United States (0.2591)
4. GDP per capita (0.2631)
5. Percentage of GDP from the services sector (0.3800)
6. Log (persons per car) (-0.5147)
7. Daily calorie intake (0.4632)
8. Difference between daily calorie intake and requirements (%). The FAO
determines calorie requirements per country, as a function of age and sex
distribution, average body weight, and temperature. The variable expresses as a
percentage, the difference (positive or negative) between actual and required
intake (0.1592)
9. Prevalence of malnutrition among children under the age of five (%) (-0.6360)
10. Percentage of economically active females working in agriculture (-0.6325)
11. Percentage of individuals who have access to safe water (0.3675)
Social, cultural, religious variables
12. Percentage of smokers in the male population (0.1417)
13. Percentage of smokers in the female population (0.4852)
14. Difference between male and female smoking rates (-0.0835)
46.84% of the world’s male population smokes, versus 11.29% percent of the
female population. Male and female smoking are uncorrelated. There is little
variability among male smoking, which leads to a low correlation with FA. The
positive relationship between female smoking and FA does not mean that smoking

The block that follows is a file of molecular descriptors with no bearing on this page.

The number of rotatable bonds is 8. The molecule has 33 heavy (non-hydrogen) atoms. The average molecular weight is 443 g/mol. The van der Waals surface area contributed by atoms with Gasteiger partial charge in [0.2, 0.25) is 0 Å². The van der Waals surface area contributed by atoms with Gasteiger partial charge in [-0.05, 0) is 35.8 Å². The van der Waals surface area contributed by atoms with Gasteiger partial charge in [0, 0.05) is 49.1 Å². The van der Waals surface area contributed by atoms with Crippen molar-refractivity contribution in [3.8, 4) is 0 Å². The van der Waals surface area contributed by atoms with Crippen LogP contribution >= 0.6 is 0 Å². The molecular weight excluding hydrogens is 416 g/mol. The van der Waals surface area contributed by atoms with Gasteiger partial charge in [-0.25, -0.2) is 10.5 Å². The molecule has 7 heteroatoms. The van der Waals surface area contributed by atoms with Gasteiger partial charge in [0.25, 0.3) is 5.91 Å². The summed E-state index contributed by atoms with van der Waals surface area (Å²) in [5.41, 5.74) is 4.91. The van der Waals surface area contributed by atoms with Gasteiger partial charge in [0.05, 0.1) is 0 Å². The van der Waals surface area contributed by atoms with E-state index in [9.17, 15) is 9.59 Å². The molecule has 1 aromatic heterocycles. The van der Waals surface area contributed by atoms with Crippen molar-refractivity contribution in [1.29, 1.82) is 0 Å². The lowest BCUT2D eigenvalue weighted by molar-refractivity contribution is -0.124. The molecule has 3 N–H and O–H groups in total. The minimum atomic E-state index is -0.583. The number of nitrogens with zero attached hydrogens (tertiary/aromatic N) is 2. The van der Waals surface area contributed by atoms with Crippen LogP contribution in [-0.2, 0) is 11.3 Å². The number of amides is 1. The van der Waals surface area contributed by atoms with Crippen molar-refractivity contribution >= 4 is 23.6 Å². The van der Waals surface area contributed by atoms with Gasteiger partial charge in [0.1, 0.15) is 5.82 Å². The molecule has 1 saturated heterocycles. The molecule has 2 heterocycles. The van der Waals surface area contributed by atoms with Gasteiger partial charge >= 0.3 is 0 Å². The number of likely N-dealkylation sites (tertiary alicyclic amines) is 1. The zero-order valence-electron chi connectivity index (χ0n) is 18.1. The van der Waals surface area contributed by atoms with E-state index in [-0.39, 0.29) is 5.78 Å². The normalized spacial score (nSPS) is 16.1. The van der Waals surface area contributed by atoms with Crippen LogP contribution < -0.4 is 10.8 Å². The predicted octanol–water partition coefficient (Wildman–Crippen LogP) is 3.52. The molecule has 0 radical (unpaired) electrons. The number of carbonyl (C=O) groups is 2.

increases life expectancy, but rather that the FA is larger in countries where more
women smoke. Social pressures against female smoking exist in countries with a low
FA. Higher correlations may have been obtained, had we been able to factor in the lag
time between smoking and death. Smoking patterns have changed drastically in some
countries, but this has yet to affect mortality rates. The 32% smoking rate among
males from Singapore represents a decrease from 74% due to legislation introduced in
the 1970s. Cigarette consumption in China has increased more than three-fold since
the 1950s; this is expected to increase the proportion of deaths due to smoking from
13% in 1987 to about 33% (Pokorski, 2000.)
15. Illiteracy rate (%) for women above the age of 15 (-0.6288)
16. Illiteracy rate (%) for men above 15 (-0.5895)
17. Difference between female and male illiteracy rates (%) (-0.5626)
18. Enrollment ratio for women. Total school enrollment at first and second levels
divided by the population of the corresponding age groups (0.5053)
19. Enrollment ratio for men (0.4271)
20. Difference between male and female enrollment ratio (-0.4284)